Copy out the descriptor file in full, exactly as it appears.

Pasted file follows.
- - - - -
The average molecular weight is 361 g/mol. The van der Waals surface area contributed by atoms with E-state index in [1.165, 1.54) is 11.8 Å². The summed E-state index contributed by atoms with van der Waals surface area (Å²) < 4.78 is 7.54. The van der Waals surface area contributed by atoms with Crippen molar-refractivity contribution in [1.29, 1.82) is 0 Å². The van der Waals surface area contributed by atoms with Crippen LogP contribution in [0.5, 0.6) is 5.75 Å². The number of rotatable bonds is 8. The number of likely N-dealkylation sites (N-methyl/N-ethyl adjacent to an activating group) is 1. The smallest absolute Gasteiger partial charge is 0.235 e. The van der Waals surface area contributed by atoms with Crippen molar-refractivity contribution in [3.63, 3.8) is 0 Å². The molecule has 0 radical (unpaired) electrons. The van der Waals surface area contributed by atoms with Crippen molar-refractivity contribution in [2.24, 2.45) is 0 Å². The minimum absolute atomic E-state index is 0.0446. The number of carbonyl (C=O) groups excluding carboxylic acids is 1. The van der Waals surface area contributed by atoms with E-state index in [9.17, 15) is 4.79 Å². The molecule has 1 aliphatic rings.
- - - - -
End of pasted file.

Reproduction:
The average molecular weight is 361 g/mol. The van der Waals surface area contributed by atoms with E-state index in [1.165, 1.54) is 11.8 Å². The summed E-state index contributed by atoms with van der Waals surface area (Å²) < 4.78 is 7.54. The van der Waals surface area contributed by atoms with Crippen molar-refractivity contribution in [1.29, 1.82) is 0 Å². The van der Waals surface area contributed by atoms with Crippen LogP contribution in [0.5, 0.6) is 5.75 Å². The number of rotatable bonds is 8. The number of likely N-dealkylation sites (N-methyl/N-ethyl adjacent to an activating group) is 1. The smallest absolute Gasteiger partial charge is 0.235 e. The van der Waals surface area contributed by atoms with Crippen molar-refractivity contribution in [3.63, 3.8) is 0 Å². The molecule has 0 radical (unpaired) electrons. The van der Waals surface area contributed by atoms with Crippen molar-refractivity contribution in [2.24, 2.45) is 0 Å². The minimum absolute atomic E-state index is 0.0446. The number of carbonyl (C=O) groups excluding carboxylic acids is 1. The van der Waals surface area contributed by atoms with E-state index in [9.17, 15) is 4.79 Å². The molecule has 1 aliphatic rings.